Endoplasmic reticulum (ER) stress induces both autophagy and apoptosis yet the molecular mechanisms and pathways underlying the regulation of these two cellular processes in cells undergoing ER stress remain less clear. We report here that eukaryotic elongation factor-2 kinase (EE F2K) is a critical controller of the ER stress-induced autophagy and apoptosis in tumor cells. DDIT4, a stress-induced protein, was required for transducing the signal for activation of EE F2K under ER stress. We further showed that phosphorylation of EE F2K at Ser398 was essential for induction of autophagy, while phosphorylation of the kinase at Ser366 and Ser78 exerted an inhibitory effect on autophagy. Suppression of the ER stress-activated autophagy via silencing of EE F2K aggravated ER stress and promoted apoptotic cell death in tumor cells. Moreover, inhibiting EE F2K by either RNAi or NH125, a small molecule inhibitor of the enzyme, rendered tumor cells more sensitive to curcumin and velcade, two anticancer agents that possess ER stress-inducing action. Our study indicated that the DDIT4-EE F2K pathway was essential for inducing autophagy and for determining the fate of tumor cells under ER stress, and suggested that inhibiting the EE F2K-mediated autophagy can deteriorate ER stress and lead to a greater apoptotic response, thereby potentiating the efficacy of the ER stress-inducing agents against cancer.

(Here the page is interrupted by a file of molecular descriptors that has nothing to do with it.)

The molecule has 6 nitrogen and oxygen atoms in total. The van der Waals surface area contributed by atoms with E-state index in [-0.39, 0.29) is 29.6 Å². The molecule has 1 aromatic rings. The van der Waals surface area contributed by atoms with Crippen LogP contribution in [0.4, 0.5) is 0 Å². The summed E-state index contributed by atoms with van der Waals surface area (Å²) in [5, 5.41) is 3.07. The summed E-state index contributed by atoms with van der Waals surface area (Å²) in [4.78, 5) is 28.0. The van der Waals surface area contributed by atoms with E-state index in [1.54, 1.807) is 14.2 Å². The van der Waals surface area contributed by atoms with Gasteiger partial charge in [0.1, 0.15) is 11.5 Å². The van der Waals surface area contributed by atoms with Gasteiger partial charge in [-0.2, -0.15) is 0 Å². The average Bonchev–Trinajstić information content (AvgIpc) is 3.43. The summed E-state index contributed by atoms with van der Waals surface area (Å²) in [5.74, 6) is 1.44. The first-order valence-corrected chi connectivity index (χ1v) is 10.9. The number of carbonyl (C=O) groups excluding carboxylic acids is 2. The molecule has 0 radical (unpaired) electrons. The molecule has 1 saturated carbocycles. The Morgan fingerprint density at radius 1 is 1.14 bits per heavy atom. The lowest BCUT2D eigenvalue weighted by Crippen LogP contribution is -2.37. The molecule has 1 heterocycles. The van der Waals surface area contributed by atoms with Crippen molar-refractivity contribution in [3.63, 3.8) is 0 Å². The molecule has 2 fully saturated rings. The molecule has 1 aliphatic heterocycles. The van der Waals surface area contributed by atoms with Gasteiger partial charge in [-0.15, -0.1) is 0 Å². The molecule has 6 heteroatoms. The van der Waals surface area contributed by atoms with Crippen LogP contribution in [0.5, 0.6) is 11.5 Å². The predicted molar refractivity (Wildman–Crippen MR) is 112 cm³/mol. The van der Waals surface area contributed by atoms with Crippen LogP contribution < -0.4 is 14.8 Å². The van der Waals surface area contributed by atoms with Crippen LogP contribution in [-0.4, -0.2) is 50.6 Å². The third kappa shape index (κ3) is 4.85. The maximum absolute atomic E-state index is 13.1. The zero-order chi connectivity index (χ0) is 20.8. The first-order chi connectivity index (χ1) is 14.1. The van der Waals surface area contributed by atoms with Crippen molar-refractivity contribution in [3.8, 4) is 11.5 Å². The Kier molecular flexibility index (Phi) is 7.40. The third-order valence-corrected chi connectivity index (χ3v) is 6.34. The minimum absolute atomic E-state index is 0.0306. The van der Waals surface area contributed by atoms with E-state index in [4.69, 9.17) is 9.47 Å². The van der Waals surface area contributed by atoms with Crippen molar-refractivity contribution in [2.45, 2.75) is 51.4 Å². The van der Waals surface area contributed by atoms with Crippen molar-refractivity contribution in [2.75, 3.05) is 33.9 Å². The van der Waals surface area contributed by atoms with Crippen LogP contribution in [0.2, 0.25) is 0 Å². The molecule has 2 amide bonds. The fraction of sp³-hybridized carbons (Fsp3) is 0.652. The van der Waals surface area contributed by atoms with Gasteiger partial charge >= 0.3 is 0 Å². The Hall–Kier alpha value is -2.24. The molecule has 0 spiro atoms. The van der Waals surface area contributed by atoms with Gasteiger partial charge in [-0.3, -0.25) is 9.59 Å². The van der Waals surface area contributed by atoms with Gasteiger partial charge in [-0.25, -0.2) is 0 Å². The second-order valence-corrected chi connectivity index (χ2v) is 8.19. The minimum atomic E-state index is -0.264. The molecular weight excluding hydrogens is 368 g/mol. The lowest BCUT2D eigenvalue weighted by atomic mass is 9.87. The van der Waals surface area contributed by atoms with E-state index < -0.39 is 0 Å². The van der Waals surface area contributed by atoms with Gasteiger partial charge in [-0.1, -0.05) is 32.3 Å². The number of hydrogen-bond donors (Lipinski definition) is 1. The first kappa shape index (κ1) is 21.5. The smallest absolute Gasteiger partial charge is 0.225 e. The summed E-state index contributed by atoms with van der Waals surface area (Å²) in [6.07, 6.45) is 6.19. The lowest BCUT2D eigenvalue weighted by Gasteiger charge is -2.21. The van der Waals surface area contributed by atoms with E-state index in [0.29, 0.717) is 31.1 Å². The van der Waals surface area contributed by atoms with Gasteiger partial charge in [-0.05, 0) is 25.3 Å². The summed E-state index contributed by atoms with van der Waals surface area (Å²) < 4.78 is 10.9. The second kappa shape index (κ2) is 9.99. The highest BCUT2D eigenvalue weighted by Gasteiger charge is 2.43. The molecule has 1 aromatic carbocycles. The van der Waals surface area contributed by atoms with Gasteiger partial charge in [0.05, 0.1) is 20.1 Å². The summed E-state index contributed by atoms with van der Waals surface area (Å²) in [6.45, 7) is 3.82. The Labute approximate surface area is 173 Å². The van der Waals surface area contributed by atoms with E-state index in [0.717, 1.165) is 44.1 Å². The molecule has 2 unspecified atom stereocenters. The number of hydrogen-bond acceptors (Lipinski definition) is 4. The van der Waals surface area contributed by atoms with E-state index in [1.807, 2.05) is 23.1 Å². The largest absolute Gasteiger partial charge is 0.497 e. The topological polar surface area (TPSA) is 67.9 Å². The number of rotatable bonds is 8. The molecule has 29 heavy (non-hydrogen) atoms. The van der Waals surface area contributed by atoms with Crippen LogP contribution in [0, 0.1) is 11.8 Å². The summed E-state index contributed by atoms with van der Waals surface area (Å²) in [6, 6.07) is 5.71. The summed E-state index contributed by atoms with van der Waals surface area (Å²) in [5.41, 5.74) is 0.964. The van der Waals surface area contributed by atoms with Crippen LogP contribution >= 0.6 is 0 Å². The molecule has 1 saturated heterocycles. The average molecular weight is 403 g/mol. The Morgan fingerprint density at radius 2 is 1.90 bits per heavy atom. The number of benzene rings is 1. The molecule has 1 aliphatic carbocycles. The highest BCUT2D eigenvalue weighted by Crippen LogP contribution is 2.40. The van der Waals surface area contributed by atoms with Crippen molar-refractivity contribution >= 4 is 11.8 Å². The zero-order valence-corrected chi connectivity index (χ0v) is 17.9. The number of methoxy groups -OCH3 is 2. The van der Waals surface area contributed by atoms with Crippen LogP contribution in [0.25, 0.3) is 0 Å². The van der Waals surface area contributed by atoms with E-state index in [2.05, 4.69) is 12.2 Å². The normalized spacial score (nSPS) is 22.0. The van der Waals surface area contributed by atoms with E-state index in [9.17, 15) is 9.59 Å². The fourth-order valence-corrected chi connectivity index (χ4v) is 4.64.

All Science Journal Classification (ASJC) codes
- Molecular Biology
- Cell Biology